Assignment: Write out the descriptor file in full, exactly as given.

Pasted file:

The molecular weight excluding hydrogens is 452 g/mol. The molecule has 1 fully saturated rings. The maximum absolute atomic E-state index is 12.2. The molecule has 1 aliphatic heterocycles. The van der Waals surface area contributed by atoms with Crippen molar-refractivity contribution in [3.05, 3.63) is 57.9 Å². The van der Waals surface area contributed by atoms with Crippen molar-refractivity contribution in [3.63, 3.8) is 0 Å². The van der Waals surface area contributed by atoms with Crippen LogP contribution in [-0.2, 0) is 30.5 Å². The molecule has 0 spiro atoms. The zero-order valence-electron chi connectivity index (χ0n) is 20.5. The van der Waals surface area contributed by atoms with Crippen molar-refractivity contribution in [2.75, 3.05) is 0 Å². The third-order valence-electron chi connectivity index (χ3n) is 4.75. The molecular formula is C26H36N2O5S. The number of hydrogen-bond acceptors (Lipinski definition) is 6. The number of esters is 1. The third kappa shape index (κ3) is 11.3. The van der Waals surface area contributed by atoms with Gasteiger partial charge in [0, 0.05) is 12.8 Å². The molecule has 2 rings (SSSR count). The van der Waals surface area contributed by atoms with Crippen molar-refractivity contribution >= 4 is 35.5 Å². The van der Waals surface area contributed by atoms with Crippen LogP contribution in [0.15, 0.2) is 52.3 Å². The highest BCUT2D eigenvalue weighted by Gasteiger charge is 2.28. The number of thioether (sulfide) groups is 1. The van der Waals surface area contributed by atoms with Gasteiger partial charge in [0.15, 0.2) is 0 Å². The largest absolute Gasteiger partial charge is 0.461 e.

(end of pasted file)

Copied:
The molecular weight excluding hydrogens is 452 g/mol. The molecule has 1 fully saturated rings. The maximum absolute atomic E-state index is 12.2. The molecule has 1 aliphatic heterocycles. The van der Waals surface area contributed by atoms with Crippen molar-refractivity contribution in [3.05, 3.63) is 57.9 Å². The van der Waals surface area contributed by atoms with Crippen molar-refractivity contribution in [3.63, 3.8) is 0 Å². The van der Waals surface area contributed by atoms with Crippen LogP contribution in [-0.2, 0) is 30.5 Å². The molecule has 0 spiro atoms. The zero-order valence-electron chi connectivity index (χ0n) is 20.5. The van der Waals surface area contributed by atoms with Crippen molar-refractivity contribution in [2.75, 3.05) is 0 Å². The third-order valence-electron chi connectivity index (χ3n) is 4.75. The molecular formula is C26H36N2O5S. The number of hydrogen-bond acceptors (Lipinski definition) is 6. The number of esters is 1. The third kappa shape index (κ3) is 11.3. The van der Waals surface area contributed by atoms with Gasteiger partial charge in [0, 0.05) is 12.8 Å². The molecule has 2 rings (SSSR count). The van der Waals surface area contributed by atoms with Crippen molar-refractivity contribution >= 4 is 35.5 Å². The van der Waals surface area contributed by atoms with Crippen LogP contribution in [0.15, 0.2) is 52.3 Å². The highest BCUT2D eigenvalue weighted by Gasteiger charge is 2.28. The number of thioether (sulfide) groups is 1. The van der Waals surface area contributed by atoms with Gasteiger partial charge in [0.15, 0.2) is 0 Å². The largest absolute Gasteiger partial charge is 0.461 e.